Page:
The Australian property has been very hot the lately, mainly thanks to low interest rates. Sydney has been the star performer, prices have increased 21 percent over the last 18 months. But the last few weeks, the prices have started to stall and even fall in some places. Is it just a temporary pause or has the market peaked?
Australians have been very fond of property investments and prices are high, in many places very high. That property prices are expensive in the cities is not much of the surprise. Outside the cities, house prices used to be low but that started to change just after the turn of the century. Prices in rural Australia started to outpace prices in the cities. In some places this was due to the mining boom but for whatever reason, prices in virtually all of Australia started to increase significantly. Ironically, there was just one exception, Sydney. Property prices in Sydney have increased pretty much in line with inflation since 2003, except for the boom the last 18 months. The reason for this is that real estate in Sydney had become too expensive in 2003, the market cooled because fewer people could afford to buy a property in Sydney. Even with the 21 percent increase during the last 18 months, the average house price in Sydney has only increased with a little bit over 3% per year over the last ten years. In other words, not a very exciting return and rental yields are low, and getting even worse since prices are increasing much faster than rents.
Despite the recent increase in Sydney, the poor ROI the last ten years and the poor rental yields, Sydney still looks like one of the safest places for property investors. Prices are high but so is demand, developers have plenty of projects coming up but it looks much worse in Melbourne and Brisbane, also Perth is looking worse than Sydney.
Melbourne has been a big surprise, property prices have gone up ten percent over the last 12 months and have now reached the previous peak set back in 2010. Why prices in Melbourne have gone up is difficult to explain. One reason could be the enormous amount of off-the-plan units sold to people overseas who are fooled paying well above market prices, creating an artificial price increase on paper. Another reason can be that the current rules for self-managed super funds make it possible to lower your tax by lending your SMSF money which might explain the increased buying by SMSFs. Quite clearly, it is not first time buyers that are pushing up the prices. On the contrary, they are being squeezed out of the market. There are also rumours that financial advisers are being offered generous commissions by some developers to persuade non-savvy investors to buy expensive off-the-plan units.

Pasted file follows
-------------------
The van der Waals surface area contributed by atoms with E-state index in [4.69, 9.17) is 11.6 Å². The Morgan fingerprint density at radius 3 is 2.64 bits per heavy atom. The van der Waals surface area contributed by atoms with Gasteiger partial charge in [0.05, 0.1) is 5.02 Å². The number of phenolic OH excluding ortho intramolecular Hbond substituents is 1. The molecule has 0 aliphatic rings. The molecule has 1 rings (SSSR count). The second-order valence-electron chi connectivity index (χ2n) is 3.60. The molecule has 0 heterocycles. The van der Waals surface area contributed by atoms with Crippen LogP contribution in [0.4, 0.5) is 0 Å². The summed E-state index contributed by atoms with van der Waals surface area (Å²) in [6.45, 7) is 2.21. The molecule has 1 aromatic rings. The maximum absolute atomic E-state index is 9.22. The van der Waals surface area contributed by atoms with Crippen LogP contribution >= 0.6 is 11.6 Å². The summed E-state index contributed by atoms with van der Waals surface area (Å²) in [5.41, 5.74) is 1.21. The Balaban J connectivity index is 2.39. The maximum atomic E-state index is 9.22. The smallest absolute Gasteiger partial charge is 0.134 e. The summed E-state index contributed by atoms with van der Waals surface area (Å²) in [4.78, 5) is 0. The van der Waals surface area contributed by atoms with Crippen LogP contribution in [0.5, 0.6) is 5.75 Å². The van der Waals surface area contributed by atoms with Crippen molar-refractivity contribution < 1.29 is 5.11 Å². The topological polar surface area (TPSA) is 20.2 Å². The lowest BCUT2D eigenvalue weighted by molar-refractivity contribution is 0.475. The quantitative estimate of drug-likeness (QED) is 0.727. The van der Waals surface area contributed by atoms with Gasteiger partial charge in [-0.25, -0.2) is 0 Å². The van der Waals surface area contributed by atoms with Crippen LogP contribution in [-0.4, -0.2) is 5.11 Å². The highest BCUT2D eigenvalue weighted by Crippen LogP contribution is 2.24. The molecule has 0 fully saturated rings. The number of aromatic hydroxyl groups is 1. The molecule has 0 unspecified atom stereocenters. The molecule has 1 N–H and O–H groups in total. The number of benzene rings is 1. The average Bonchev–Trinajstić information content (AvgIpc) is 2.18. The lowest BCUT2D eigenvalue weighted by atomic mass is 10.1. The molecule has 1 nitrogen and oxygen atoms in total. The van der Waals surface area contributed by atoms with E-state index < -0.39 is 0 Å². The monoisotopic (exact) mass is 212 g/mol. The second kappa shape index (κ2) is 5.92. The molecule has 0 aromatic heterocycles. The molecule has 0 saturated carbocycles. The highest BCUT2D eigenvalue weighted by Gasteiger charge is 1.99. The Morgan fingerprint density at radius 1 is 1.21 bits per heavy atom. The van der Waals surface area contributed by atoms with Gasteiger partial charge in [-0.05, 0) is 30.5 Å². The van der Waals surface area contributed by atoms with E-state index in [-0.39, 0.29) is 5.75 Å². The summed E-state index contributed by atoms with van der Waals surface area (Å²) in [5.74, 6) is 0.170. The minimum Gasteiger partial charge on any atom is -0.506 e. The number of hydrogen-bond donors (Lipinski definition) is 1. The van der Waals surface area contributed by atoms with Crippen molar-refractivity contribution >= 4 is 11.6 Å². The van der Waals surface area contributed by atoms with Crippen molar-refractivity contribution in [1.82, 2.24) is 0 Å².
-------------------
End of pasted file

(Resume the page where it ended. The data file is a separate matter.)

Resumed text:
On the whole, central Melbourne has been a no-go area for prudent investors the last few years and things don’t seem to get any better in the near future. Prices and rents have been surprisingly resistant given the huge amount of units that has been flooding the market in central Melbourne. There are a few explanations that help to understand this paradox, a lot of the units have been sold overseas at inflated prices, many of the developers have deep pockets and have refused to drop prices and the population has been growing strongly the last couple of years. But unfortunately, developers have stepped up the pace and are now building almost everywhere in Melbourne. Docklands and Southbank are well known traps but extreme care is recommended for the whole of Melbourne. Unless you really know what you are doing, stay out of Melbourne. There are some signs that reality is starting to catch up, prices have stalled and in some cases dropped slightly lately. Rents have also started to drop slightly in some areas. It is too early to say if this is the beginning of a painful adjustment to reality or if it is just a temporary slowdown.